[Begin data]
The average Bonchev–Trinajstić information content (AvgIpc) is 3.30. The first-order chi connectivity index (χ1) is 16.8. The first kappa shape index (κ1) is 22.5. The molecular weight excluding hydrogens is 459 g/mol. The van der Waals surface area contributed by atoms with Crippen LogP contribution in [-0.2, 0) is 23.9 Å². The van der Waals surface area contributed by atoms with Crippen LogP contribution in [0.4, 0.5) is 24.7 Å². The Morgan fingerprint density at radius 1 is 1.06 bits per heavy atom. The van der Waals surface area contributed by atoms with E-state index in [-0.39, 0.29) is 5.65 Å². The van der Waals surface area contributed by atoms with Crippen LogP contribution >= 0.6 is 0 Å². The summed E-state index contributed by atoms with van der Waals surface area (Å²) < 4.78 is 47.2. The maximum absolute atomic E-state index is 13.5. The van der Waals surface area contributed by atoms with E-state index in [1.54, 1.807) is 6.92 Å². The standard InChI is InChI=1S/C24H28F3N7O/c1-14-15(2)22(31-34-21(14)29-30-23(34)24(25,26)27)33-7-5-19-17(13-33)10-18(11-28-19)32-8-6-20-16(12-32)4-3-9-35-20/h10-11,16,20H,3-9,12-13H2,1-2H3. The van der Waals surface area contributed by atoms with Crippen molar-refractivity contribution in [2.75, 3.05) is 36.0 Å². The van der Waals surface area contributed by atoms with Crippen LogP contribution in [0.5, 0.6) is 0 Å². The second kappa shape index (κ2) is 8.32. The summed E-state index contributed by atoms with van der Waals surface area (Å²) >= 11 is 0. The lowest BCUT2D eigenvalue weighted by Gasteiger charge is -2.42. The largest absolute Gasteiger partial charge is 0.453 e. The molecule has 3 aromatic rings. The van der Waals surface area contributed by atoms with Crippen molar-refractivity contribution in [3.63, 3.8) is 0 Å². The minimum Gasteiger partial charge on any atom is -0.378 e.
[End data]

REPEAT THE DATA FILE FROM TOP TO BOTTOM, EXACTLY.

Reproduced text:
The average Bonchev–Trinajstić information content (AvgIpc) is 3.30. The first-order chi connectivity index (χ1) is 16.8. The first kappa shape index (κ1) is 22.5. The molecular weight excluding hydrogens is 459 g/mol. The van der Waals surface area contributed by atoms with Crippen LogP contribution in [-0.2, 0) is 23.9 Å². The van der Waals surface area contributed by atoms with Crippen LogP contribution in [0.4, 0.5) is 24.7 Å². The Morgan fingerprint density at radius 1 is 1.06 bits per heavy atom. The van der Waals surface area contributed by atoms with E-state index in [-0.39, 0.29) is 5.65 Å². The van der Waals surface area contributed by atoms with Crippen LogP contribution >= 0.6 is 0 Å². The summed E-state index contributed by atoms with van der Waals surface area (Å²) < 4.78 is 47.2. The maximum absolute atomic E-state index is 13.5. The van der Waals surface area contributed by atoms with E-state index in [1.54, 1.807) is 6.92 Å². The standard InChI is InChI=1S/C24H28F3N7O/c1-14-15(2)22(31-34-21(14)29-30-23(34)24(25,26)27)33-7-5-19-17(13-33)10-18(11-28-19)32-8-6-20-16(12-32)4-3-9-35-20/h10-11,16,20H,3-9,12-13H2,1-2H3. The van der Waals surface area contributed by atoms with Crippen molar-refractivity contribution in [2.75, 3.05) is 36.0 Å². The van der Waals surface area contributed by atoms with Crippen LogP contribution in [0.5, 0.6) is 0 Å². The second kappa shape index (κ2) is 8.32. The summed E-state index contributed by atoms with van der Waals surface area (Å²) >= 11 is 0. The lowest BCUT2D eigenvalue weighted by Gasteiger charge is -2.42. The largest absolute Gasteiger partial charge is 0.453 e. The molecule has 3 aromatic rings. The van der Waals surface area contributed by atoms with Crippen molar-refractivity contribution in [3.63, 3.8) is 0 Å². The minimum Gasteiger partial charge on any atom is -0.378 e.